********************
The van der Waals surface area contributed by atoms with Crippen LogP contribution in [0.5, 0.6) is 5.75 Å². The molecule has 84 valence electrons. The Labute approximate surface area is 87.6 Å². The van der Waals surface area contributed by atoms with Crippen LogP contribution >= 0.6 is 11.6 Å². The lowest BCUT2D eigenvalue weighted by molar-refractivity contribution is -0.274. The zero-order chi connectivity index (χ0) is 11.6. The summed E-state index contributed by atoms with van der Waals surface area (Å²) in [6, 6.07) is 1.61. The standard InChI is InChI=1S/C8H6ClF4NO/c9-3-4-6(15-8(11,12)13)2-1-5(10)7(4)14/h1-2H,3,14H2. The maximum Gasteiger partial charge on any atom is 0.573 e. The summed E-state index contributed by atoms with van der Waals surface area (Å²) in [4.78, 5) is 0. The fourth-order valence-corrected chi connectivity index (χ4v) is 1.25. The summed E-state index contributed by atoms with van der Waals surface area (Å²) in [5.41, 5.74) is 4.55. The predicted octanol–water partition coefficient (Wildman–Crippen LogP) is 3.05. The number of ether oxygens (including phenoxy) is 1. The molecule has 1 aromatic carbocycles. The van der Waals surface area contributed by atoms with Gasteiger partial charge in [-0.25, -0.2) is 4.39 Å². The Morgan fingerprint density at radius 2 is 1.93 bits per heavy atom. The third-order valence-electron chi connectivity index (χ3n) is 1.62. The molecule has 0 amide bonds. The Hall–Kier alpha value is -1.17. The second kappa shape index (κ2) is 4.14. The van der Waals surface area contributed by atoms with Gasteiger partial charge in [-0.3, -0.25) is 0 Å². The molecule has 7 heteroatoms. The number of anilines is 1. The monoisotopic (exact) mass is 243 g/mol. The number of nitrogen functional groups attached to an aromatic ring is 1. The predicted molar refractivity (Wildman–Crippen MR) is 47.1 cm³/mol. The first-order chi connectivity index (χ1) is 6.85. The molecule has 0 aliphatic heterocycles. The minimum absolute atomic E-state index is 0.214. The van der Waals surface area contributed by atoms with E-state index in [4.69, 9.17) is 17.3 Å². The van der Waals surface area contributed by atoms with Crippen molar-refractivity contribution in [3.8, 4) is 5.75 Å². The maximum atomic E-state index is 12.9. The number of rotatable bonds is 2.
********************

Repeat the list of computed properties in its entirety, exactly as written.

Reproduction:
The van der Waals surface area contributed by atoms with Crippen LogP contribution in [0.5, 0.6) is 5.75 Å². The molecule has 84 valence electrons. The Labute approximate surface area is 87.6 Å². The van der Waals surface area contributed by atoms with Crippen LogP contribution >= 0.6 is 11.6 Å². The lowest BCUT2D eigenvalue weighted by molar-refractivity contribution is -0.274. The zero-order chi connectivity index (χ0) is 11.6. The summed E-state index contributed by atoms with van der Waals surface area (Å²) in [6, 6.07) is 1.61. The standard InChI is InChI=1S/C8H6ClF4NO/c9-3-4-6(15-8(11,12)13)2-1-5(10)7(4)14/h1-2H,3,14H2. The maximum Gasteiger partial charge on any atom is 0.573 e. The summed E-state index contributed by atoms with van der Waals surface area (Å²) in [4.78, 5) is 0. The fourth-order valence-corrected chi connectivity index (χ4v) is 1.25. The summed E-state index contributed by atoms with van der Waals surface area (Å²) in [5.41, 5.74) is 4.55. The predicted octanol–water partition coefficient (Wildman–Crippen LogP) is 3.05. The number of ether oxygens (including phenoxy) is 1. The molecule has 1 aromatic carbocycles. The van der Waals surface area contributed by atoms with Gasteiger partial charge in [-0.25, -0.2) is 4.39 Å². The Morgan fingerprint density at radius 2 is 1.93 bits per heavy atom. The third-order valence-electron chi connectivity index (χ3n) is 1.62. The molecule has 0 amide bonds. The Hall–Kier alpha value is -1.17. The second kappa shape index (κ2) is 4.14. The van der Waals surface area contributed by atoms with Gasteiger partial charge in [-0.3, -0.25) is 0 Å². The molecule has 7 heteroatoms. The number of anilines is 1. The monoisotopic (exact) mass is 243 g/mol. The number of nitrogen functional groups attached to an aromatic ring is 1. The predicted molar refractivity (Wildman–Crippen MR) is 47.1 cm³/mol. The first-order chi connectivity index (χ1) is 6.85. The molecule has 0 aliphatic heterocycles. The minimum absolute atomic E-state index is 0.214. The van der Waals surface area contributed by atoms with E-state index in [4.69, 9.17) is 17.3 Å². The van der Waals surface area contributed by atoms with Crippen molar-refractivity contribution in [3.8, 4) is 5.75 Å². The maximum atomic E-state index is 12.9. The number of rotatable bonds is 2.